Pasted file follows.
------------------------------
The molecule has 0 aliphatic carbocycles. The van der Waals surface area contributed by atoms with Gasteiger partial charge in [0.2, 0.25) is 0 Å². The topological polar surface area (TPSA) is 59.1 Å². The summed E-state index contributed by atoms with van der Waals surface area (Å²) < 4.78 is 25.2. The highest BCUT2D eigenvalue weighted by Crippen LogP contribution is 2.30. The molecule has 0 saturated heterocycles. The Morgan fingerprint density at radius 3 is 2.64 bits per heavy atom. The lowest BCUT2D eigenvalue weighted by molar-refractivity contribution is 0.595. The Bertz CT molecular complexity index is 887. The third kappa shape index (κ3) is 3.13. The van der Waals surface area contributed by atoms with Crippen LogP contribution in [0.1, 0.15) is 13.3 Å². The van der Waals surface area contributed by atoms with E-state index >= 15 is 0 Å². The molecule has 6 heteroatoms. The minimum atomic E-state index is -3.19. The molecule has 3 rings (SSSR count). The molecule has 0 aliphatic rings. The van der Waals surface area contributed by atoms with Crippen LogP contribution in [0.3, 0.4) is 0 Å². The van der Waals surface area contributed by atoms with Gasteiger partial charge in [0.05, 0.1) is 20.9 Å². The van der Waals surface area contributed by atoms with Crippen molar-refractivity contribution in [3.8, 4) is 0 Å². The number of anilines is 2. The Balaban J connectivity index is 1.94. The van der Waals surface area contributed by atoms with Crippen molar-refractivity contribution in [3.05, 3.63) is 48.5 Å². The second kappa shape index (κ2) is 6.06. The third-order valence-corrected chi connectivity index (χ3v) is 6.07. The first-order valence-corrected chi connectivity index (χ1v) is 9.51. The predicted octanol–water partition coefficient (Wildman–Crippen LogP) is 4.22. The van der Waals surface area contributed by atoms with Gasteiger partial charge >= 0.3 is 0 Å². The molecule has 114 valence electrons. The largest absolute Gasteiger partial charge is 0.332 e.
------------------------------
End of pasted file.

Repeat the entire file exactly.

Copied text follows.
The molecule has 0 aliphatic carbocycles. The van der Waals surface area contributed by atoms with Gasteiger partial charge in [0.2, 0.25) is 0 Å². The topological polar surface area (TPSA) is 59.1 Å². The summed E-state index contributed by atoms with van der Waals surface area (Å²) < 4.78 is 25.2. The highest BCUT2D eigenvalue weighted by Crippen LogP contribution is 2.30. The molecule has 0 saturated heterocycles. The Morgan fingerprint density at radius 3 is 2.64 bits per heavy atom. The lowest BCUT2D eigenvalue weighted by molar-refractivity contribution is 0.595. The Bertz CT molecular complexity index is 887. The third kappa shape index (κ3) is 3.13. The van der Waals surface area contributed by atoms with Crippen LogP contribution in [0.1, 0.15) is 13.3 Å². The van der Waals surface area contributed by atoms with E-state index >= 15 is 0 Å². The molecule has 6 heteroatoms. The minimum atomic E-state index is -3.19. The molecule has 3 rings (SSSR count). The molecule has 0 aliphatic rings. The van der Waals surface area contributed by atoms with Crippen LogP contribution in [0.3, 0.4) is 0 Å². The van der Waals surface area contributed by atoms with Gasteiger partial charge in [0.05, 0.1) is 20.9 Å². The van der Waals surface area contributed by atoms with Crippen molar-refractivity contribution in [3.8, 4) is 0 Å². The number of anilines is 2. The Balaban J connectivity index is 1.94. The van der Waals surface area contributed by atoms with Crippen molar-refractivity contribution in [3.05, 3.63) is 48.5 Å². The second kappa shape index (κ2) is 6.06. The third-order valence-corrected chi connectivity index (χ3v) is 6.07. The first-order valence-corrected chi connectivity index (χ1v) is 9.51. The predicted octanol–water partition coefficient (Wildman–Crippen LogP) is 4.22. The van der Waals surface area contributed by atoms with Gasteiger partial charge >= 0.3 is 0 Å². The molecule has 114 valence electrons. The largest absolute Gasteiger partial charge is 0.332 e.